Sunday Review: Eagles faults finally catch up

There is no sugar-coating it anymore: the Eagles were simply not a good enough team.

Through 13 weeks, the Eagles had a 9-3 record and looked well on their way to another division title and a home playoff game, perhaps one against a more favorable opponent.

The Eagles never really beat a good team this season, even their Week 2 win over the Indianapolis Colts. More than anything, the Eagles had a chance to assert themselves at the top of the NFC. A loss to Seattle, a loss to Dallas and a loss to lowly Washington have changed the tune.

This is not a playoff team, and that will possibly be made definite by the Cowboys later on Sunday after the Eagles Saturday loss to the Redskins.

Every week, it was the same tune. This team had to cut down on turnovers. They could never avoid the costly turnover that provided the opposition with momentum and created headaches for Eagles fans.

Mark Sanchez' interception in the final two minutes of Saturday's loss was the Eagles version of Tony Romo. A drive with promise, set to extend the Eagles season another week, set to give the Eagles hope for the division title, was erased with one errant pass.

Season over.

But what cost the Eagles long before the interception was the penalties, the missed field goals, the overall missed opporunities.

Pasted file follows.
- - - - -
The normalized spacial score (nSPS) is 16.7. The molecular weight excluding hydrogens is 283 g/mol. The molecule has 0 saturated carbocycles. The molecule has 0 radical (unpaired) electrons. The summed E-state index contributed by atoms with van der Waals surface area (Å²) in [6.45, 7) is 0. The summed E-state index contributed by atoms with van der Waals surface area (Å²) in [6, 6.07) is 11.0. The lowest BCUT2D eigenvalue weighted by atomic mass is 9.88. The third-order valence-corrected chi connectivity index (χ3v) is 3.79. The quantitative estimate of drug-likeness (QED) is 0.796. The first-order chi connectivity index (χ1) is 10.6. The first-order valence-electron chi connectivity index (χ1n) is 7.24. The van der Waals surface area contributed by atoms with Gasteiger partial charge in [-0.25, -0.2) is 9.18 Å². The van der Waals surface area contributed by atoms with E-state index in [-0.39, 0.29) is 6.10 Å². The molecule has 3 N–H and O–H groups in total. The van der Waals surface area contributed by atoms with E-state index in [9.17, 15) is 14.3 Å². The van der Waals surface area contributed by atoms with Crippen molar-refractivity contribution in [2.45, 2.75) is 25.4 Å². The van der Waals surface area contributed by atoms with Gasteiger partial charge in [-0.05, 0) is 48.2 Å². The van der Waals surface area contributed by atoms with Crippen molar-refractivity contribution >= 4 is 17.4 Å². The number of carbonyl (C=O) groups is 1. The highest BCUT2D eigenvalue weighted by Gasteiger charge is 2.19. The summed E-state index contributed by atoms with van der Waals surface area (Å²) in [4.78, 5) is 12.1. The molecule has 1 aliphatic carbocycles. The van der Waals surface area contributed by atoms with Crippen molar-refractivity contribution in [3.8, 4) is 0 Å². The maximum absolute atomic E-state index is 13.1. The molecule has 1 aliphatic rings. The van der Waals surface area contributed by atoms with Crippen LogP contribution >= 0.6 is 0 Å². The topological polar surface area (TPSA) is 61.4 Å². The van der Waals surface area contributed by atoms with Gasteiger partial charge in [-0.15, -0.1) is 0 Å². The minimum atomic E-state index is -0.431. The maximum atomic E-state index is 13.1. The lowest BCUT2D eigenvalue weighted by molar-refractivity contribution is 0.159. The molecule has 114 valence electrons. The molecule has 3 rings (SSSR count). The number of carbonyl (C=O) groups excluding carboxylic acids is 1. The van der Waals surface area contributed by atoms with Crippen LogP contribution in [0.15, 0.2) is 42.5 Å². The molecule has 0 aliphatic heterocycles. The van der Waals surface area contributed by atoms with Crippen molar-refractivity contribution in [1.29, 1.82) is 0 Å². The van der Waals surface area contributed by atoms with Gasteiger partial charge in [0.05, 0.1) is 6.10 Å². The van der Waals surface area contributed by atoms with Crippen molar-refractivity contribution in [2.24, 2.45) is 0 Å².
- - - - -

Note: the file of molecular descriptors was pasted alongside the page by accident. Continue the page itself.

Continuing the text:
The Eagles would have won on Saturday if Cody Parkey had made the two field goals. But for a rookie kicker who barely missed, you give him the benefit of the doubt.

The Eagles left seven points on the field with their offense as a whole when they failed to advance a yard after recovering a fumble to start the second half. Forget the missed field goal. If Sanchez makes a play, the game is likely over in a different sense and the Eagles are still looking at a meaningful game against the Giants next week.

Instead, the mistakes in the redzone haunted as well. The Eagles left points on the field too many times this season. A three-point loss to Washington should have been avoided. The Eagles couldn't make enough plays to do that.

And as the season dragged on, the secondary just continued to struggle. This is a coaching problem, not a personnel problem.

Everyone knows what the Eagles had this season. Everyone knows about the dumb penalties Cary Williams takes or the constant struggles of Bradley Fletcher. But it took until Week 16 for Billy Davis, Chip Kelly and company to see the light and try something different.

Playoff teams are constantly trying to get better. When they lose, as the Eagles did to Seattle or Dallas, they want to come back better than they were that week. They want to prove they aren't the team that lost a week before.

A 9-3 team in playoff position lost to a very capable playoff team in a sloppy game. They didn't respond with the division on the line. And then with the playoffs on the line, they didn't get any better.

The Eagles regressed as the season carried on. In the stretch run, when the Eagles made noise to become a playoff team a season ago, this team faded.

So the Eagles are finally meeting a fate they deserve. They will likely not make the playoffs this season. And they can blame their own mistakes for it.

Kevin Durso is managing editor for Eagledelphia. Follow him on Twitter @Kevin_Durso.

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